It was supposed to be a milestone moment in the development of marijuana reform, with medicinal cannabis reaching the nation’s largest urban market. Now it looks like a problem in the making.
Medical pot took effect in New York State in early January, bringing an end to more than a year of planning and legislative tinkering. The end result will likely be anything but pretty.
Among other problems, critics note that there will be few dispensaries available to patients, that patients and doctors will be subject to mind-boggling paperwork, and that not many physicians are even interested in taking part.
Limited access to medical marijuana
All that will mean is fewer patients, less marijuana, and less medical benefit. It has become clear that New York’s political leaders are abjectly terrified of cannabis reform, no matter the circumstances.
The program officially opened Jan. 7, 18 months after the New York Legislature approved it. Already there is a shortage of vendors, growers, and doctors. And everyone involved will be buried under tight restrictions, with doctors forced to attend a special class on time most can’t afford to lose.
Taken together, these factors could be enough to hobble medical marijuana in New York. Don’t be surprised if lawmakers are forced back to the drawing board after a few months of failure.
The program “is definitely better than no program at all,” said Karen O’Keefe of the Marijuana Policy Project. But the improvement is small, she said. “It’s a shame that some politicians want to race to the bottom to enact the most restrictive – meaning the worst – medical marijuana law.”
Just eight dispensaries were set to open Jan. 7 under the 2014 law. Another 12 should open later in the month. But that’s not nearly enough.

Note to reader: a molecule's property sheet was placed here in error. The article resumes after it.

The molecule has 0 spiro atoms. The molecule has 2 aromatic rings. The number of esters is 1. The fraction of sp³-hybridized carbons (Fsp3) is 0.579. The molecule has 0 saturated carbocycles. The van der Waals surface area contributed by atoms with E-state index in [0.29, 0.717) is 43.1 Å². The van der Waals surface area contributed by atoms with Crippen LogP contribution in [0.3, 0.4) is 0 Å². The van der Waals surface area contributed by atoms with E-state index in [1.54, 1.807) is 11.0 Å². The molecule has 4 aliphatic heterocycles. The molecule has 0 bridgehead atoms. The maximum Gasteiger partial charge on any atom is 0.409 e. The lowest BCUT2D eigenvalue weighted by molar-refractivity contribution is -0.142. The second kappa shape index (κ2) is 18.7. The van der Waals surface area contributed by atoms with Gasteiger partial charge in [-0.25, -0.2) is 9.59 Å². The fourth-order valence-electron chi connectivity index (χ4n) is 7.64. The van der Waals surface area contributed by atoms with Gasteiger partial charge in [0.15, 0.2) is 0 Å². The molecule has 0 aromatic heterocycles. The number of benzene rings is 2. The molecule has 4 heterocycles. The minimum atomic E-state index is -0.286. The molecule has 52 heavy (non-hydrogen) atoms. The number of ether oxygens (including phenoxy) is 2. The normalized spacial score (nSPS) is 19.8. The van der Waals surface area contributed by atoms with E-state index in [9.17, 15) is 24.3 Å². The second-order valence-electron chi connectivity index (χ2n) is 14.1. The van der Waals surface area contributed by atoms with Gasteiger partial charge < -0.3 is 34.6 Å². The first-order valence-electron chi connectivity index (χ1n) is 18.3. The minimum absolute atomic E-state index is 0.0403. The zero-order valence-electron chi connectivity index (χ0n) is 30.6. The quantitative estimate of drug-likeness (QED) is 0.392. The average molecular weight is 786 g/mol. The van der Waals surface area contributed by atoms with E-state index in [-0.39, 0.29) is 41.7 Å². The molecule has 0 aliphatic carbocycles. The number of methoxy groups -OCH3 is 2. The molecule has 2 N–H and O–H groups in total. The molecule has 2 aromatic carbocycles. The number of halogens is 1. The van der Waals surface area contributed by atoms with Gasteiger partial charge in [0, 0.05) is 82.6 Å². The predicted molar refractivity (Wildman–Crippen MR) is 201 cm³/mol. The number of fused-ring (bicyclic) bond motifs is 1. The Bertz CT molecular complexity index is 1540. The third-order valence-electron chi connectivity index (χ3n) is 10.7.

“Twenty dispensaries in a state as large as New York is woefully insufficient,” said Mike Liszewski of Americans for Safe Access. “States seem to have this fear of letting the genie out of the bottle.”
Already many patients are complaining they won’t be able to access the medicine they need, all so that conservative Upstate politicians can avoid irritating right-wing voters who still think the drug war is working.
Patients do not have sufficient access
One woman, Missy Miller of Atlantic Beach, N.Y., said her son would find it impossible to get his pot. He suffers from severe pediatric epilepsy, a condition that frequently responds to medical marijuana, sometimes dramatically. Miller said the shortage of dispensaries is the biggest problem.
“There are none opening on Long Island, which leaves my son Oliver, who suffers from life-threatening seizures, out of luck,” Miller said in a statement released by the Drug Policy Alliance. What’s more, she said, the rule allowing only five growers means variety will be limited, a problem for patients like Oliver who need strains high in the chemical CBD.
“Unfortunately, New York doubled down on keeping variety low by only allowing the growers to produce a handful of strains,” Liszewski said.
In order to recommend cannabis, doctors must complete a four-hour online class at a cost of $249. So far, just 150 have done so, and the number doesn’t look likely to grow significantly anytime soon. The requirement is simply too onerous for physicians with other, more lucrative practices.
No such class is required in the other states with medical marijuana, and advocates say the New York rule is motivating doctors to avoid the program. Patients will likely struggle to find qualified physicians willing to prescribe the drug.
“The hoops doctors have to jump through are ludicrous and do not apply to far more dangerous medications, such as opiates,” O’Keefe said. “These onerous rules will only restrict doctors, and thus their patients’ participation, making life harder and more painful.”